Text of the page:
Author Topic: Questions About Desktop Edging  (Read 1646 times)

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Offline Dan Clark

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Questions About Desktop Edging
« on: October 03, 2017, 11:22 PM »
Hi.  I'm building two adjustable height computer workstations and need some advice about the desktop edging.

The workstation is being build using these legs: VIVO Electric Stand Up Desk Frame and building the desktops.   Building the legs has been easy so far.   However, the desktops need to fit into a certain space and be comfortable to use while spending long hours typing. So buying standard desktops won't work well.   

Given that they are computer workstations, the top will be a nice WilsonArt laminate sheet on two 1/2" Baltic Birch sheets glued together to make a 1" substrate.   I've glued up a trial BB desktop to test the process.  Using contact cement glue the BB sheets together worked fine.   It's the edging that bothers me.

I want to put a 45 degree bevel on edge where my arms will be hit the desktops.    And two corners on one desk should be rounded (2" and 3" radius).   I see two possibilities for the edging:

Teak edge banding - I tried pre-glued teak edge banding.   Having never worked with edge banding before, my first try wasn't too bad except for some cracking in the round corners.  (See first two pics.)  BUT, I can't figure out how apply a decent 45 degree bevel without showing the underlying Baltic Birch.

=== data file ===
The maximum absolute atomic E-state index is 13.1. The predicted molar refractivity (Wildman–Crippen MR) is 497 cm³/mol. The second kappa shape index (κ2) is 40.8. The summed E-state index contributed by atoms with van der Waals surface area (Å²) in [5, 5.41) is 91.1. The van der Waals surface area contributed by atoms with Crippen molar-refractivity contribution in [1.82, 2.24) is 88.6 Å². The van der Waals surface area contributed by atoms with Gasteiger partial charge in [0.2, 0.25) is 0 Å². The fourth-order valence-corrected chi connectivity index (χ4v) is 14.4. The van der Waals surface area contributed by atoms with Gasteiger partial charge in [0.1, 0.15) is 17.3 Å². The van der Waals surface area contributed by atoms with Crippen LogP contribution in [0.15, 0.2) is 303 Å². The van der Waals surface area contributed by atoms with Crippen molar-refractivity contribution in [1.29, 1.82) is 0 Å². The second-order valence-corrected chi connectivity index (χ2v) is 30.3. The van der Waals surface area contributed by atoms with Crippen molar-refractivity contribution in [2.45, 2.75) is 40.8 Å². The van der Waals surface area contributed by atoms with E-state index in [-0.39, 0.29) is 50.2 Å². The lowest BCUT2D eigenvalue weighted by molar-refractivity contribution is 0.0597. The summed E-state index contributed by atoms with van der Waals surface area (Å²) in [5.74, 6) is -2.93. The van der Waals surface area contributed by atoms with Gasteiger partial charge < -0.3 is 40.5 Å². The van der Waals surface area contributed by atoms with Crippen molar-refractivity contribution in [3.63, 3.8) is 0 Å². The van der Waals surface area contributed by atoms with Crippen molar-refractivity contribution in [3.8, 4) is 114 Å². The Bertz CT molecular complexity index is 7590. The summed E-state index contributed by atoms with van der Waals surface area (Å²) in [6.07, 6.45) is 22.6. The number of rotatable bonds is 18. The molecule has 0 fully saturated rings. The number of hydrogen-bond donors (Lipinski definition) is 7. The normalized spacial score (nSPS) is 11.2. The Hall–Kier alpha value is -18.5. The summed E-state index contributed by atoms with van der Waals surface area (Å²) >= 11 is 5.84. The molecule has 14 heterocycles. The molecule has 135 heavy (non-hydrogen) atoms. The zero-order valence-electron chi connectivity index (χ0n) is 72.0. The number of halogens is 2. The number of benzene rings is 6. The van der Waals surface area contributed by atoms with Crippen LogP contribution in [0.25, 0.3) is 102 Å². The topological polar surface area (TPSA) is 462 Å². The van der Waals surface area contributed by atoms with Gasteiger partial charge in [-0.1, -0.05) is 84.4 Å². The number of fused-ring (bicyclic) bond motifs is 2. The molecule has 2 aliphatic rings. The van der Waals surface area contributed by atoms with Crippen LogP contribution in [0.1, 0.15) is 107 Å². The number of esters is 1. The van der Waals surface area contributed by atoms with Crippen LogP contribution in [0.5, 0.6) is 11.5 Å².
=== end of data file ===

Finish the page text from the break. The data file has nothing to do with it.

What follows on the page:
Solid teak edge - The second option is to add a solid teak edge to the BB.  It would be something like 3/4"-1" wide and about 1" thick (same thickness as the BB substrate).  See third pic.   I think Dominos may work for strength and alignment. This appeals to me and solid wood would be easy to rout a 45 degree bevel, but I can't figure out how to create the 2-3" rounded corners.

Here is a YouTube video of what a laminate desktop with solid wood edges might look like:

I would very much appreciate any feedback on this project.   Any other edging options?  Any better ways to install the edging?

Thanks and regards,

Dan.

P.s. Since that I have a knee operation scheduled for November, 28th, these desks need to be done by the end of October.   (Since the desks will not have modesty panels, this would allow my leg to sit out straight on a stool or something.)

P.p.s. The subject was edited to make clear that the topic was about the desktop edging.
« Last Edit: October 04, 2017, 09:50 AM by Dan Clark »

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Offline Laminator

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Re: Questions About Desktop Edging
« Reply #1 on: October 04, 2017, 02:29 PM »
One way that is fairly simple is to apply the solid teak edging to the BB substrate first.  Then radius the corners, then laminate.  After flush trimming the laminate top, route 45 bevel on the edge in a few passes, depending on how large a bevel you desire.  This makes an attractive, durable, and arm friendly edge.